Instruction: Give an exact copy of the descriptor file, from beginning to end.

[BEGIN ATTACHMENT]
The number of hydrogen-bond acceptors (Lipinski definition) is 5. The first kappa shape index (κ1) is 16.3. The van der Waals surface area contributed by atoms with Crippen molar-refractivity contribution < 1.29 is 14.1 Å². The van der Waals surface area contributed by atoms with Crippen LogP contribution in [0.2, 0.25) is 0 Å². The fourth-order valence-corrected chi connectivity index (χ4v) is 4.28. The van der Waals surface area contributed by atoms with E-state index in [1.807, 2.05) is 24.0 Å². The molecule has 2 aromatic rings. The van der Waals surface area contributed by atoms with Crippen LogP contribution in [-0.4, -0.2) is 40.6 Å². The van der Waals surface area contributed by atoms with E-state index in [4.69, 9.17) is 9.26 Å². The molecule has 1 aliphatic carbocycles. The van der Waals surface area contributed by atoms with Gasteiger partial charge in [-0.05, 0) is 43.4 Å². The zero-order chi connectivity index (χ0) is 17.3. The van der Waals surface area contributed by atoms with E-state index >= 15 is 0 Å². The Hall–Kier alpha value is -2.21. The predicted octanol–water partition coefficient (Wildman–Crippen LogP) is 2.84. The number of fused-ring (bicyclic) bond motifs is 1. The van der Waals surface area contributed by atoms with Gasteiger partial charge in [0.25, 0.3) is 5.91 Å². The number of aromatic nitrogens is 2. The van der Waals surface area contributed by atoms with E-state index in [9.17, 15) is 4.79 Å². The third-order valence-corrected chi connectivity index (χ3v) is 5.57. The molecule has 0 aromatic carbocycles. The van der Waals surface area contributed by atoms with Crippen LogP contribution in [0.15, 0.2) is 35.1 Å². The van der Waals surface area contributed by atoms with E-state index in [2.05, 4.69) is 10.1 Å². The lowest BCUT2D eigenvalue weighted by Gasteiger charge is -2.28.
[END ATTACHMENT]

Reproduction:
The number of hydrogen-bond acceptors (Lipinski definition) is 5. The first kappa shape index (κ1) is 16.3. The van der Waals surface area contributed by atoms with Crippen molar-refractivity contribution < 1.29 is 14.1 Å². The van der Waals surface area contributed by atoms with Crippen LogP contribution in [0.2, 0.25) is 0 Å². The fourth-order valence-corrected chi connectivity index (χ4v) is 4.28. The van der Waals surface area contributed by atoms with E-state index in [1.807, 2.05) is 24.0 Å². The molecule has 2 aromatic rings. The van der Waals surface area contributed by atoms with Crippen LogP contribution in [-0.4, -0.2) is 40.6 Å². The van der Waals surface area contributed by atoms with E-state index in [4.69, 9.17) is 9.26 Å². The molecule has 1 aliphatic carbocycles. The van der Waals surface area contributed by atoms with Gasteiger partial charge in [-0.05, 0) is 43.4 Å². The zero-order chi connectivity index (χ0) is 17.3. The van der Waals surface area contributed by atoms with E-state index >= 15 is 0 Å². The Hall–Kier alpha value is -2.21. The predicted octanol–water partition coefficient (Wildman–Crippen LogP) is 2.84. The number of fused-ring (bicyclic) bond motifs is 1. The van der Waals surface area contributed by atoms with Gasteiger partial charge in [0.25, 0.3) is 5.91 Å². The number of aromatic nitrogens is 2. The van der Waals surface area contributed by atoms with E-state index in [9.17, 15) is 4.79 Å². The third-order valence-corrected chi connectivity index (χ3v) is 5.57. The molecule has 0 aromatic carbocycles. The van der Waals surface area contributed by atoms with Crippen LogP contribution in [0.15, 0.2) is 35.1 Å². The van der Waals surface area contributed by atoms with E-state index in [2.05, 4.69) is 10.1 Å². The lowest BCUT2D eigenvalue weighted by Gasteiger charge is -2.28.